This unit examines the impact of these advances, and asks if more harm is being done than good. Does the development, use and disposal of these hardware devices create too large a carbon footprint? Do the computers bring about losses of privacy, or worse – do they put tools to steal money, property and even identity from ordinary people and businesses? Does the widespread use of computers actually exacerbate gaps between the haves and the have nots?

Understanding these issues will make for an ethically aware generation of future computer scientists that understands the issues and laws surrounding them, and is able to make environmentally conscious decisions, mindful of the less desirable impacts of the technology that they are building.

Students must also be able to successfully respond to GCSE level test questions on the above.

unit overview - spring term 2 

Subject: Comp 2.5 Translators and facilities of languages

Skills

Be able to describe the difference between low and high level languages

Explain the advantages of using high level languages

Explain how program instructions are encoded in low level languages

Explain why high level languages needs to be translated

Explain the characteristics and use of an assembler, a compiler and an interpreter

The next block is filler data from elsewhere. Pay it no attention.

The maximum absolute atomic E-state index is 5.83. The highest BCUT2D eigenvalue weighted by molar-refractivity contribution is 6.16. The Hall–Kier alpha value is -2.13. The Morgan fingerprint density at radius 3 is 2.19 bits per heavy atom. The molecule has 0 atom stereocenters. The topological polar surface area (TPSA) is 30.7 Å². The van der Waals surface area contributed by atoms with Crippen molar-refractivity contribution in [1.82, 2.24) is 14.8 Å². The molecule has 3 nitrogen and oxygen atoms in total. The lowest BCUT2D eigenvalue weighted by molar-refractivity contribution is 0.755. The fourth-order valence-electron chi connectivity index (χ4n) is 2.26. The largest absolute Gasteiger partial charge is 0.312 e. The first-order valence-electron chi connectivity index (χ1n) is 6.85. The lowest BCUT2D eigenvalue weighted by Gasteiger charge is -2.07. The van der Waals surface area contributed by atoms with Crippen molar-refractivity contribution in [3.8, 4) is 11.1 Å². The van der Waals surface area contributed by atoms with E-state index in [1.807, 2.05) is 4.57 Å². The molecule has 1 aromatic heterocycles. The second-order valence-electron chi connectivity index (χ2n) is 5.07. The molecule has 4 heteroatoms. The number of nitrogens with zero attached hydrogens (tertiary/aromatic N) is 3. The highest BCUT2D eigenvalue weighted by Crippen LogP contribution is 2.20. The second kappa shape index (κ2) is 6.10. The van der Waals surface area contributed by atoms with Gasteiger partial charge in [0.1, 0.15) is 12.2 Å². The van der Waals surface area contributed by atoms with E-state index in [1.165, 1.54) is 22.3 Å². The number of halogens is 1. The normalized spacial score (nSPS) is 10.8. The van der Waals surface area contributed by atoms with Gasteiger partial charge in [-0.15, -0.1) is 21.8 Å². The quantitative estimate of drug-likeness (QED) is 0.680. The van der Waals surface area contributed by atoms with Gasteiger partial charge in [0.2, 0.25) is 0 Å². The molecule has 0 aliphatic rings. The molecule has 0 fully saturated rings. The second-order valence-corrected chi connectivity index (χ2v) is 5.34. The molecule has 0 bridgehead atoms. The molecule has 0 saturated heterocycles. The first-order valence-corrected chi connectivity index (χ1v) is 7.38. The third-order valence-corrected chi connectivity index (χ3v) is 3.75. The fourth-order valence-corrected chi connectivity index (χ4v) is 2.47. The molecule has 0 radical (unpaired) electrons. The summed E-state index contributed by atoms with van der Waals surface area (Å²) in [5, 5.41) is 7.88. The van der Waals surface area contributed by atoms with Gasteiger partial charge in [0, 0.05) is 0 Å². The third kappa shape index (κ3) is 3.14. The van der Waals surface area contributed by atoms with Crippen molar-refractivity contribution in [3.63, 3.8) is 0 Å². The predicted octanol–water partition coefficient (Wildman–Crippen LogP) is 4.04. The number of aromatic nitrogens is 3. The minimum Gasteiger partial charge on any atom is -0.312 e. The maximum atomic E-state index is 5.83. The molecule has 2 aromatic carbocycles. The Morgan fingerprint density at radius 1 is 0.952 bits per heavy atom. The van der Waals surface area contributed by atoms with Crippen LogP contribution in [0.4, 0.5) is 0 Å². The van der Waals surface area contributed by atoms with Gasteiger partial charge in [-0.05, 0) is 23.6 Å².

Be able to understand – and even code – simple programs in assembly language.

Knowledge

Know the characteristics and purpose of different levels of programming language, including low level languages

Understand the purpose of translators

Understand the characteristics of an assembler, a compiler and an interpreter

Know the common tools and facilities available in an integrated development environment (IDE): editors, error diagnostics, run-time environment, translators

Rationale

Students must be able to consider milestones in the evolution of programming languages, seeing how each iteration along the way finds a better way for a human being to give an instruction to a computer.

In this unit, students are encouraged to see how programming languages have evolved over the last half-century as developers refine how we tell the computer to perform instructions in sequence, in branches, and iteratively.  At the same time, students should also see how no matter what the programming language, it still must be translated into machine-readable strings of 1s and 0s – the only language that computers understand.

Students must also be able to successfully respond to GCSE level test questions on the above.

knowledge Organiser

A knowledge organiser is an important document that lists the important facts that learners should know by the end of a unit of work. It is important that learners can recall these facts easily, so that when they are answering challenging questions in their assessments and GCSE and A-Level exams, they are not wasting precious time in exams focusing on remembering simple facts, but making complex arguments, and calculations.

We encourage all pupils to use them by doing the following:

  • Quiz themselves at home, using the read, write, cover, check method.
  • Practise spelling key vocabulary
  • Further researching people, events and processes most relevant to the unit.